2007 saw Keating’s side taken on Limerick in their opening game. It was a game that Tipp were expected to win, however, Limerick put up a good fight and the game ended in a draw. For the replay of the game Keating made the drastic move of dropping legendary goalkeeper Brendan Cummins. The second game saw Keating’s side lead by ten points at one stage, however, by the end of the seventy minutes both sides were level once again. A period of extra-time failed to separate these two sides were forced to meet for a third time. Once again extra-time had to be played, however, after nearly four hours of hurling Limerick emerged as the winners. After the defeat Keating looked less than impressed when he was forced to do a television interview alongside ecstatic Limerick manager Richie Bennis. The All-Ireland qualifiers saw Keating’s side win all of their games, including a victory over Cork for the first time since 1991. It looked as if Tipp had come out on the easy side of the draw as their opponents, Wexford, were not regarded as being up to much. Because of this Keating may have been guilty of having one eye on the All-Ireland semi-final. His decision to relegate star forward Eoin Kelly to the substitutes bench baffled many, particularly since Kelly tops the chart as Tipp’s all-time top scorer. The game itself was an exciting one, however, a Damien Fitzhenry penalty sealed the victory for Wexford and dumped Tipp out of the championship. Keating resigned as manager shortly after this defeat.
- Breheny, Martin (16 November 2013). "Martin Breheny picks his dual-star dream XV". Irish Independent. Retrieved 18 February 2015.
- Breheny, Martin & Keys, Colm (5 November 2009). "The 125 greatest stars of the GAA: 51-75". Irish Independent. Retrieved 4 September 2010.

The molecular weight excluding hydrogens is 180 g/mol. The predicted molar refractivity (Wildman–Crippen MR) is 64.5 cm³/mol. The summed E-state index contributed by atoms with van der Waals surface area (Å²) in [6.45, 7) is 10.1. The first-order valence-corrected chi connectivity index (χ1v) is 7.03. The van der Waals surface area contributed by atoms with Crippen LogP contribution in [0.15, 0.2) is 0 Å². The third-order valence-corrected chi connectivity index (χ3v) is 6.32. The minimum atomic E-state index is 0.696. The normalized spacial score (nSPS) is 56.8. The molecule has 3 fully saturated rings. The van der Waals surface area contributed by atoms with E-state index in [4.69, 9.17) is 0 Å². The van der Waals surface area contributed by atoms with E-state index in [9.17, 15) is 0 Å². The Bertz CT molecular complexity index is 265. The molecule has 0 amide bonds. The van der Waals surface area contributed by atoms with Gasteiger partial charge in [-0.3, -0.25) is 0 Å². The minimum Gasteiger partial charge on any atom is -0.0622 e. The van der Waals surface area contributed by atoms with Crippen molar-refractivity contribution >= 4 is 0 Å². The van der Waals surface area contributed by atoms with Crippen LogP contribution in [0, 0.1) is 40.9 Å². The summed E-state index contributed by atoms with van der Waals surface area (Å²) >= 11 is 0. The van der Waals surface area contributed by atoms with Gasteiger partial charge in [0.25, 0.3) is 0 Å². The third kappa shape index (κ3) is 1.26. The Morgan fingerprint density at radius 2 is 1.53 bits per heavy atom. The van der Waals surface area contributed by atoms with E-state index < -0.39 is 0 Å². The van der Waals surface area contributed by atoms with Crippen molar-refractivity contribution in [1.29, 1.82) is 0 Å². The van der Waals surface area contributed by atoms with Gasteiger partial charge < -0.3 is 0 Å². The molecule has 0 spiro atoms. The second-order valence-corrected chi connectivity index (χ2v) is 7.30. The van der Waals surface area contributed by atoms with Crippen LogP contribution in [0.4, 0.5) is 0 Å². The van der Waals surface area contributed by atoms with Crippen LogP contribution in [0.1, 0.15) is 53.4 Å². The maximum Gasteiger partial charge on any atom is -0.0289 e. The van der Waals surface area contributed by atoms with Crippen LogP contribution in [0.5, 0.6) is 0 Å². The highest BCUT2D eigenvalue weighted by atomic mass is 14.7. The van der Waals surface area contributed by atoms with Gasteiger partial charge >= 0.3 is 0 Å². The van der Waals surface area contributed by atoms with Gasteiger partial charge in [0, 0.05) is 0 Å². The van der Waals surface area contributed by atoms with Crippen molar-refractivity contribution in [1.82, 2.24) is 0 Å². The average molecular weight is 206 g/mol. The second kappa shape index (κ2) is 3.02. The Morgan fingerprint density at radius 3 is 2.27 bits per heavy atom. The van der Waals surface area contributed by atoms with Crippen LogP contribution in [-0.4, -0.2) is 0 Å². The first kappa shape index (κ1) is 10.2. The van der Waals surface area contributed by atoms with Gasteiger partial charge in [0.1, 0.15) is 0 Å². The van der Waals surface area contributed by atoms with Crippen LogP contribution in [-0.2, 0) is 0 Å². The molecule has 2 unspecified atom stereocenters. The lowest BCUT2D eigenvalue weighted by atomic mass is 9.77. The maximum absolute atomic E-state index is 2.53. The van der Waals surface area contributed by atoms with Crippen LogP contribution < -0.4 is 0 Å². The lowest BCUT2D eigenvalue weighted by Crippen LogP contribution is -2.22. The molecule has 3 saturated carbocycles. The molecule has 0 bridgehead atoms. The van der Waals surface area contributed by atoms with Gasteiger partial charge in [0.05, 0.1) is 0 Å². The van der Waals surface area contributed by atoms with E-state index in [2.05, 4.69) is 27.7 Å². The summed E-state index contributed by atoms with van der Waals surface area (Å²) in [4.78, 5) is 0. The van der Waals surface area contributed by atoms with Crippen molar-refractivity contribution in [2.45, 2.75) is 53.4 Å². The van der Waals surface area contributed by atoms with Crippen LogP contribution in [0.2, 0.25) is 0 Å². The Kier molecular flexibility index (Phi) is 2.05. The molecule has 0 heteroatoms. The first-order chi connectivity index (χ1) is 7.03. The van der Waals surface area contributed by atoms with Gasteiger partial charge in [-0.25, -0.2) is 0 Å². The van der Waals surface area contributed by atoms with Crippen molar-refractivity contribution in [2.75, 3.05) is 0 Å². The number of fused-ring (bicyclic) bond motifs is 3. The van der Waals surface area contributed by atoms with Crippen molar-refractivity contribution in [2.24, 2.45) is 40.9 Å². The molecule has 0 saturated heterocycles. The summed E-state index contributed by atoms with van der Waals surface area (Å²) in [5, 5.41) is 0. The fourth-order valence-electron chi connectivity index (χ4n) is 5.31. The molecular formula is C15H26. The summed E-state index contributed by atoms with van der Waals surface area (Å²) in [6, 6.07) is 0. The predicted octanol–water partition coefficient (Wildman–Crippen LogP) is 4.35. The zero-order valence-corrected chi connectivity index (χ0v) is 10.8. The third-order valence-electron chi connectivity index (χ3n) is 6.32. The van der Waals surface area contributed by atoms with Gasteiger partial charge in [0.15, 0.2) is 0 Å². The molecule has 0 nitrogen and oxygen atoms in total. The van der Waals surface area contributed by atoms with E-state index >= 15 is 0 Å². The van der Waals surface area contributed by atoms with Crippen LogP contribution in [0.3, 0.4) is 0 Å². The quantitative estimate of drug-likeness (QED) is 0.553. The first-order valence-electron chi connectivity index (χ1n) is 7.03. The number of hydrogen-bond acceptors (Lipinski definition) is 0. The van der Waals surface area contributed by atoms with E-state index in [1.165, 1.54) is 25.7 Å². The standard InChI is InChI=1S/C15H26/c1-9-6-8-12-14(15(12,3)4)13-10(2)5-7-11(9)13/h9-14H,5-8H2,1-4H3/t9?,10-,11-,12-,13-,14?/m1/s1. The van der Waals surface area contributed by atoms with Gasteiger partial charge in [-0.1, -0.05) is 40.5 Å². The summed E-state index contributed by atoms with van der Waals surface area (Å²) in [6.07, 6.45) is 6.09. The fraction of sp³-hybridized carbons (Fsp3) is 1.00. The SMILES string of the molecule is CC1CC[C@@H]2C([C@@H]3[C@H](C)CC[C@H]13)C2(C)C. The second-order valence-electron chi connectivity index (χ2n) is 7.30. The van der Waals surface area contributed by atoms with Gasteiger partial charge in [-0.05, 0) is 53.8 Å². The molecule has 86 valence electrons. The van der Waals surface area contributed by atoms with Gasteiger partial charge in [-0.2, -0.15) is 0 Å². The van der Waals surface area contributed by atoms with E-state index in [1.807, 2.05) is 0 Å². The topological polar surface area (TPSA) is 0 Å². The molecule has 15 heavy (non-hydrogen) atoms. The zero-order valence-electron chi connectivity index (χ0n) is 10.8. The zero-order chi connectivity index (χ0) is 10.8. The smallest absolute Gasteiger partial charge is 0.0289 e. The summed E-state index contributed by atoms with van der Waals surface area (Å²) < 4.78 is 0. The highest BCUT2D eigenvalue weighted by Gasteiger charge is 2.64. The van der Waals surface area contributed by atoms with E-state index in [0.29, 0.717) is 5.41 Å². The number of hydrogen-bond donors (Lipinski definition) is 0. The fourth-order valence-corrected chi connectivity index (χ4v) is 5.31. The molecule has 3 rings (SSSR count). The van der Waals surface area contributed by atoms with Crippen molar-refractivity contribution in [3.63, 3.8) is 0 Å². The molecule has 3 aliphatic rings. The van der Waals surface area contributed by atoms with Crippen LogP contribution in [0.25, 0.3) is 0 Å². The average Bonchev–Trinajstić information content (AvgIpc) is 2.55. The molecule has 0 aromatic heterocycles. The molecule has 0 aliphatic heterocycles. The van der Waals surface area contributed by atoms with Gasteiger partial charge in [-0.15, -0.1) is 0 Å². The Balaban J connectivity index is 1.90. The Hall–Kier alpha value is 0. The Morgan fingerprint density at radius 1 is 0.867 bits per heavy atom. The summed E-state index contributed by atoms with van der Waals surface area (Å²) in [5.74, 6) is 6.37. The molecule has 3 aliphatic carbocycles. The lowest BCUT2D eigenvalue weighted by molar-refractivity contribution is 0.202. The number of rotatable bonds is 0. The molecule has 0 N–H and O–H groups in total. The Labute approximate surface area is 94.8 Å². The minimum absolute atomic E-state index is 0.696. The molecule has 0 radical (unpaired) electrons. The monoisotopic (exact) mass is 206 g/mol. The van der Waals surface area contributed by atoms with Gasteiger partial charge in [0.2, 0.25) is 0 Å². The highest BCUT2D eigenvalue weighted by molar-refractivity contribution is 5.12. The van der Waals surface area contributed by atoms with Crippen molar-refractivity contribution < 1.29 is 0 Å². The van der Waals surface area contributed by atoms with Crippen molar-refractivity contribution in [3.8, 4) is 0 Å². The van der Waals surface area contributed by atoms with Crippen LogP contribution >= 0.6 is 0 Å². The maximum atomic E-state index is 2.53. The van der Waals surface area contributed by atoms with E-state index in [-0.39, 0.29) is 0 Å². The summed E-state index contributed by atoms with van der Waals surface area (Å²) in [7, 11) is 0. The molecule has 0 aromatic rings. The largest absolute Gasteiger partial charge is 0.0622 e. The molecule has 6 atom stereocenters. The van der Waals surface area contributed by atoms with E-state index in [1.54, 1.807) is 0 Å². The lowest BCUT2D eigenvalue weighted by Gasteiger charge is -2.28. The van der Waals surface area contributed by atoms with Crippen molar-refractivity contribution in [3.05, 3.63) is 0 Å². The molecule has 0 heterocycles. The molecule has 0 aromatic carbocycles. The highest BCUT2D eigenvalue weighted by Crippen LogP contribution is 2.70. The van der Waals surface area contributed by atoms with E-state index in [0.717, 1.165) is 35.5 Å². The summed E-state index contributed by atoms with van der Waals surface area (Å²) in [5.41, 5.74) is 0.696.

- King, Séamus J. "Ardfinnan, Senior Football Champions 1962, 1963, 1964". Séamus J. King website. Retrieved 6 December 2014.
- "All-Ireland Senior Hurling Championship". Munster GAA website. 5 September 2010. Retrieved 3 July 2013.
- Stapleton, Shane (3 September 2010). "Famous Five: Tipperary-Kilkenny All Ireland finals". Eircom Sports website. Retrieved 3 July 2013.
- "Waiting in the long grass". RTÉ Sport. 26 April 2013. Retrieved 25 January 2014.
- Moynihan, Michael (21 May 2012). "The Kingdom, the power and the story". Irish Examiner. Retrieved 23 December 2014.
- "‘Donkeys don’t win derbies’ – when animosity crosses line". Irish Examiner. 14 August 2014. Retrieved 23 December 2014.
- "Babs back in Premier post". RTÉ Sport. 11 October 2005. Retrieved 2009-09-08.
- "Kelly drags Tipp to victory". RTÉ Sport. 14 May 2006. Retrieved 2009-09-08.
- "Kelly destroys Waterford hopes". RTÉ Sport. 4 June 2006. Retrieved 2009-09-08.
- "Cork are Munster champions". RTÉ Sport. 25 June 2006. Retrieved 2009-09-08.
- "Waterford edge past Tipp in a thriller". RTÉ Sport. 23 July 2006. Retrieved 2009-09-08.
- "Limerick 1-19 Tipperary 1-19". RTÉ Sport. 10 June 2007. Retrieved 2009-09-08.
- "Limerick 0-22 Tipperary 2-13 AET". RTÉ Sport. 24 June 2007. Retrieved 2009-09-08.
- "Tipperary 2-16 Cork 1-18". RTÉ Sport. 14 July 2007. Retrieved 2009-09-08.
- "Wexford 3-10 Tipperary 1-14". RTÉ Sport. 28 July 2007. Retrieved 2009-09-08.
- "Keating resigns as Tipperary hurling manager". Breakingnews.ie. 7 August 2007. Retrieved 2009-09-08.